Discovery of Rare T Cell Receptors of Therapeutic Value by Simultaneous Detection of Sequence, Antigen Specificity and Cell Phenotype from Millions of Single Cells in Emulsion

Identification: Goldfless, Stephen


Description

Discovery of Rare T Cell Receptors of Therapeutic Value by Simultaneous Detection of Sequence, Antigen Specificity and Cell Phenotype from Millions of Single Cells in Emulsion

Stephen J. Goldfless*, Alexandra Croft, Cameron S. Brandt, Eric W. Jeffery, Katherine L. Connor, Christopher R. Clouser, Yue Jiang, Timothy G. Johnstone, David Koppstein, Hieu Nguyen, Haley Peper, Dean Toy, James Sissons, Ronald J. Hause, Adrian W. Briggs, and Francois Vigneault

Juno Therapeutics, Seattle, WA

*Corresponding author

Recognition of tumor-specific antigens by T and B lymphocytes is a critical component of the immune response to cancer. Molecular characterization of T cell receptors (TCRs) and B cell receptors (antibodies) at the mRNA sequence level allows the engineering of targeted immunotherapies against cancer, including chimeric antigen receptor T cell (CAR-T) and TCR-engineered T cell therapies. We previously demonstrated the use of our emulsion-based AbPair technology for massively high-throughput capture of natively paired adaptive immune receptors.

Although mRNA sequence alone can enable the inference of target-specific receptors, interrogation of lymphocyte phenotype and functionality is key to identifying the best therapeutic leads likely to have high activity in a recombinant context. We present here the coupling of paired TCR sequencing with single-cell measurements of antigen binding, cell surface protein phenotype, and functional response to antigen recognition. Emulsion droplet barcoding of total single-cell RNA captures cell state, and DNA-tagged affinity reagents (antibodies for surface protein or peptide-MHC multimers) allow simultaneous quantitation of phenotype and TCR specificity by sequencing.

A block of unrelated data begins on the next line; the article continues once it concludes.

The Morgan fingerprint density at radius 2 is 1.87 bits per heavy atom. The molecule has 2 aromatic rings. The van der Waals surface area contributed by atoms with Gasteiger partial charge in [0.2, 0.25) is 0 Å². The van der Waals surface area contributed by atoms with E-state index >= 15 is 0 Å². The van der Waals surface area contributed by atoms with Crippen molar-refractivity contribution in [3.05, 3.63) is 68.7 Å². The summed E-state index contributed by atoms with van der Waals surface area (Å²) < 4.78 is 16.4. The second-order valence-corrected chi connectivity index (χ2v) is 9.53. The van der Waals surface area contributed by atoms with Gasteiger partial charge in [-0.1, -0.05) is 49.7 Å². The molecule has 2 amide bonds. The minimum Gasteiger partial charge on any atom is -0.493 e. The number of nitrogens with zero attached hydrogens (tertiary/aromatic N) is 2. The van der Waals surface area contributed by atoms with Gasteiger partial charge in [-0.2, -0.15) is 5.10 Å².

Analyzing millions of cells per experiment, our method recovers the natively paired TCR of target specific T cells even at clonal abundances below 0.1%. We eliminate the requirement for lengthy in vitro culture or cell sorting, both of which can greatly bias the immune repertoire and introduce false positive signal. Other applications of this technology include antibody discovery, tumor profiling, and characterization of T cell dynamics during CAR-T manufacturing.

Credits

Credits: None available.

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